As our nation deals with the ever-present recession, economic prudence and responsibility is more vital than ever. Those in need of guidance with their taxes and other financial matters that require careful, sound decision making, can turn to professionals such as Joseph Ginn, Jr.
Born and raised in Los Angeles, Ginn started Joe’s Professional Tax Service in 1991, while working with AT&T. He moved to Palmdale in 1997 and established his business as a mobile tax service until 2006, when he left the phone company altogether to pursue his dream as a sole business owner.
“I always saw myself owning my own business,” Ginn says. “I didn’t know what it would be. My first job while I was a student at Los Angeles Southwest College was as an assistant manager at McDonald’s. And then I did a lot of retail work. I knew that wasn’t for me, but I knew it would give me the experience I needed to eventually run my own business from a customer service perspective, and handling funds.”
A graduate of Reseda High School, Ginn enrolled at L.A. Southwest College then transferred to the University of Redlands. He was further inspired to become an entrepreneur by his educators at Redlands. “My professor, Paul Almond, inspired me to own my own business. “He said it is up to you to drive yourself to be self-employed.”
Additionally, Ginn was influenced by his father, Joseph Ginn, Sr., who worked as an insurance agent. Watching the elder Ginn help other people manage their insurance claims and other financial matters motivated him to focus on economic management and development. Now, he looks to advise other Blacks with economic management and development.
And this current financial crises gives him a lot of room to work said Ginn, who believes that bad loans are at the root of many of the economic ills impacting Americans. He noted that unfortunately, many Blacks have been forced to file for bankruptcy or relinquish their homes.
“A lot of people are choosing to walk away from their homes, which is a bad idea because, although the IRS is sympathetic to their debt, the state of California is not. I have many clients who have no issues on the IRS side of their tax return. However, on the state side they have bills ranging from $12,000 to $50,000.”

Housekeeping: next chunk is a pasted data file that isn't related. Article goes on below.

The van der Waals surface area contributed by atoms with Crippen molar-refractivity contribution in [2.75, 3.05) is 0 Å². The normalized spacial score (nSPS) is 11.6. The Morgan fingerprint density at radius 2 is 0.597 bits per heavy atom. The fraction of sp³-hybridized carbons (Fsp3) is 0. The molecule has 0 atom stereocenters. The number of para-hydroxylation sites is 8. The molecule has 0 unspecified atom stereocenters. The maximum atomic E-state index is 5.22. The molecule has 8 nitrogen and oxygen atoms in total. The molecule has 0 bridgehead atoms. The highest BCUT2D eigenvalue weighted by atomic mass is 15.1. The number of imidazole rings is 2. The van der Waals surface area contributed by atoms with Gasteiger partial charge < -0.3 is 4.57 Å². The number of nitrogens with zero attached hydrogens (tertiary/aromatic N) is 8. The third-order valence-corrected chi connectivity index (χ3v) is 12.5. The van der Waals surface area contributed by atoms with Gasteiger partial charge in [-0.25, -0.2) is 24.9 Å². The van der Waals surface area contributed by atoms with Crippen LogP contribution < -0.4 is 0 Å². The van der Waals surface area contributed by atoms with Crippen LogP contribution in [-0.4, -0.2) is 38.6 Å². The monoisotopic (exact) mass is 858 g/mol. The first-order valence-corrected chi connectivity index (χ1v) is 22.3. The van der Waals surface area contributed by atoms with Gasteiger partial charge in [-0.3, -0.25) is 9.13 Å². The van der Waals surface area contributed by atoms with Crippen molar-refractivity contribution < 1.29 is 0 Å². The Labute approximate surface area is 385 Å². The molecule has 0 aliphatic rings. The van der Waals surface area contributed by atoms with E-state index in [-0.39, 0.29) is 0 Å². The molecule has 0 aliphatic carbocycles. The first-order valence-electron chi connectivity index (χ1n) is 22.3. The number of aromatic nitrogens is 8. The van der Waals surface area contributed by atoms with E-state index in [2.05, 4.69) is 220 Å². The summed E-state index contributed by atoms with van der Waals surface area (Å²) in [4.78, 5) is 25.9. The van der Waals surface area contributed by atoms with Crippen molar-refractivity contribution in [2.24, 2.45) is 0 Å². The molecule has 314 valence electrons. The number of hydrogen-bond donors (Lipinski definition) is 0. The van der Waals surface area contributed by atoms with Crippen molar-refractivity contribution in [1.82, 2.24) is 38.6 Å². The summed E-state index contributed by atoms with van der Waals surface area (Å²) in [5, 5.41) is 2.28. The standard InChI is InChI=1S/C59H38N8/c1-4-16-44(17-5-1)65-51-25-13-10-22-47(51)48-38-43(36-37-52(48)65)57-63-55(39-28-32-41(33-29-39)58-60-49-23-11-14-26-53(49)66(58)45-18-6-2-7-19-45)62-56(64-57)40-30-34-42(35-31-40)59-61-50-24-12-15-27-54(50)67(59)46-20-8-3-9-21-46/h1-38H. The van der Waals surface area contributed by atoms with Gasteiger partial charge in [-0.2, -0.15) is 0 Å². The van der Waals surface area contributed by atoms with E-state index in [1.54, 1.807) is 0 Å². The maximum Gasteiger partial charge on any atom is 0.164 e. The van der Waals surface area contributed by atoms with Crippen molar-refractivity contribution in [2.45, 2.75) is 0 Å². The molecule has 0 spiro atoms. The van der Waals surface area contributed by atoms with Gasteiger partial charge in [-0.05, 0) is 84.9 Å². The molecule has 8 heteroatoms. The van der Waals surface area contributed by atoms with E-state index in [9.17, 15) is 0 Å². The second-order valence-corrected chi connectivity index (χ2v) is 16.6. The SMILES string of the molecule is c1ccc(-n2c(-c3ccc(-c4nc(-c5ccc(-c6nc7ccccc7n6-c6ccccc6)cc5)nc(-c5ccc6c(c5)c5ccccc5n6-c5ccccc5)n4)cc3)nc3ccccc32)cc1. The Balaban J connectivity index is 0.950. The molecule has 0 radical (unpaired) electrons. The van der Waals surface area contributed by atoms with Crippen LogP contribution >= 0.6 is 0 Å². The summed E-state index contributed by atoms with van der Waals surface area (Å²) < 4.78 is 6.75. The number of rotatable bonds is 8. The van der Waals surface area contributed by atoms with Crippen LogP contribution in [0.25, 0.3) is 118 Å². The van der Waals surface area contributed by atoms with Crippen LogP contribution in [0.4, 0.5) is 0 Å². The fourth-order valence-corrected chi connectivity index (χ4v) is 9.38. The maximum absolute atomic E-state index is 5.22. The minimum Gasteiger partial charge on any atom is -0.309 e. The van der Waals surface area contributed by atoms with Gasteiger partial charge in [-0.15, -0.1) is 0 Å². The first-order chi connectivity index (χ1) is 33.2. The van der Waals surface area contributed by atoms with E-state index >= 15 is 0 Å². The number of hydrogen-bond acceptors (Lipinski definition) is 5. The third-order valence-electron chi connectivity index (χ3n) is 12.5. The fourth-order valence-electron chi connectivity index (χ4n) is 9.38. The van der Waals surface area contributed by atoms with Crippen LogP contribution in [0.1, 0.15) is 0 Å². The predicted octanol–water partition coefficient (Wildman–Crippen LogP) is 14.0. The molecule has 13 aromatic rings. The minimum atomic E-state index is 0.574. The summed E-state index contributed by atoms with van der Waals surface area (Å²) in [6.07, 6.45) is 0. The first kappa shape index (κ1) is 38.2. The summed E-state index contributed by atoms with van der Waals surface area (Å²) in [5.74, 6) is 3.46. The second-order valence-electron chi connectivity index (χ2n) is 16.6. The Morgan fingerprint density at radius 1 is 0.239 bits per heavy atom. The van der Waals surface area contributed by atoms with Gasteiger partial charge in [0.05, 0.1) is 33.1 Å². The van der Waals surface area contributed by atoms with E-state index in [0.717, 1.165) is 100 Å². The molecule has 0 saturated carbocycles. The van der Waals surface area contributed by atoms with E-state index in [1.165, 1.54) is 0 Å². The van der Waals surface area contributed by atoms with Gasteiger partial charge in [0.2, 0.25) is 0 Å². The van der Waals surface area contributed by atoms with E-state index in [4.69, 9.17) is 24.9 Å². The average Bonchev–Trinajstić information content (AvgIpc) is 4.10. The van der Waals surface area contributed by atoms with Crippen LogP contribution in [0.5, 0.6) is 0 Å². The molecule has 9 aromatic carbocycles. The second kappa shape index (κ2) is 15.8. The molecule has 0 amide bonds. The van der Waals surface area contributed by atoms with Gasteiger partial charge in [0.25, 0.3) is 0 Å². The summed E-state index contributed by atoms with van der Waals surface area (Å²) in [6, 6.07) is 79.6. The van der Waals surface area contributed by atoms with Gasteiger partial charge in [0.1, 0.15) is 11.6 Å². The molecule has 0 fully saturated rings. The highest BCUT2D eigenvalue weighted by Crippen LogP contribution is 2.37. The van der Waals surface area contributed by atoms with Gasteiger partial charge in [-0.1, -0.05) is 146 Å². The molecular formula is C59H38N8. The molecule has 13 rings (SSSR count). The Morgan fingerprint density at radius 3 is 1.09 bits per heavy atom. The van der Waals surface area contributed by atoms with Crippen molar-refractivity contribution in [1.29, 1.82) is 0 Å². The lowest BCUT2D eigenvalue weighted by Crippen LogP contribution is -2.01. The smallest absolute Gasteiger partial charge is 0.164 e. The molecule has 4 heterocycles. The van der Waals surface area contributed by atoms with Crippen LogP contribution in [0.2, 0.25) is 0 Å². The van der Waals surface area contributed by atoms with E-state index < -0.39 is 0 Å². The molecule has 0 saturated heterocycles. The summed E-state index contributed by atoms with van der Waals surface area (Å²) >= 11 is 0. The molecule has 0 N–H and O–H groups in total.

Although bankruptcy is often utilized as a method to save a person’s home, Ginn warned that people should examine other options before taking that step.
“In some cases, it’s the only option,” he admitted. “Especially if you are in over your head. If a person wants to keep their home, I would strongly suggest they get free consultation with an attorney to put all their marbles on the table to determine, if bankruptcy is a viable option.”
For many Blacks, Ginn insists, financial responsibility must be exercised for greater progress within the community to be made. “From a tax perspective, a lot of Blacks need to save. A lot of us don’t put our energy into saving. What I mean by that is investing in 401(k)s safely. When the market starts to fluctuate, your money needs to be directed into a safer package–an income package within the 401(k) that is not as aggressive. In most cases, if you look at your quarterly statement from your 401(k) administrator, it will show you which fund tends to be the safest.”
In addition to utilizing sound economic fundamentals to cope with the current recession, Ginn strongly encourages Black entreprenuership and support of Black businesses by Black people. “When you look at the Japanese, the Jews, the Hispanics,” he said, “they have a support system that enables their communities to be economically strong. They have their own economies. Although there are Black businesses, they need stronger support from us. And we need more Black businesses.”
Ginn said he often ventures back into Los Angeles, purchasing a car or making a major transaction to give other Black entrepreneurs his business. “I am a firm believer in what my Bishop Edwin Derenborg (pastor and founder of United Christian Fellowship of the Antelope Valley in Palmdale) says: “If you don’t give, you won’t get anything in return.’ If we don’t invest in the businesses within our own race, we shouldn’t expect them to flourish or even exist.”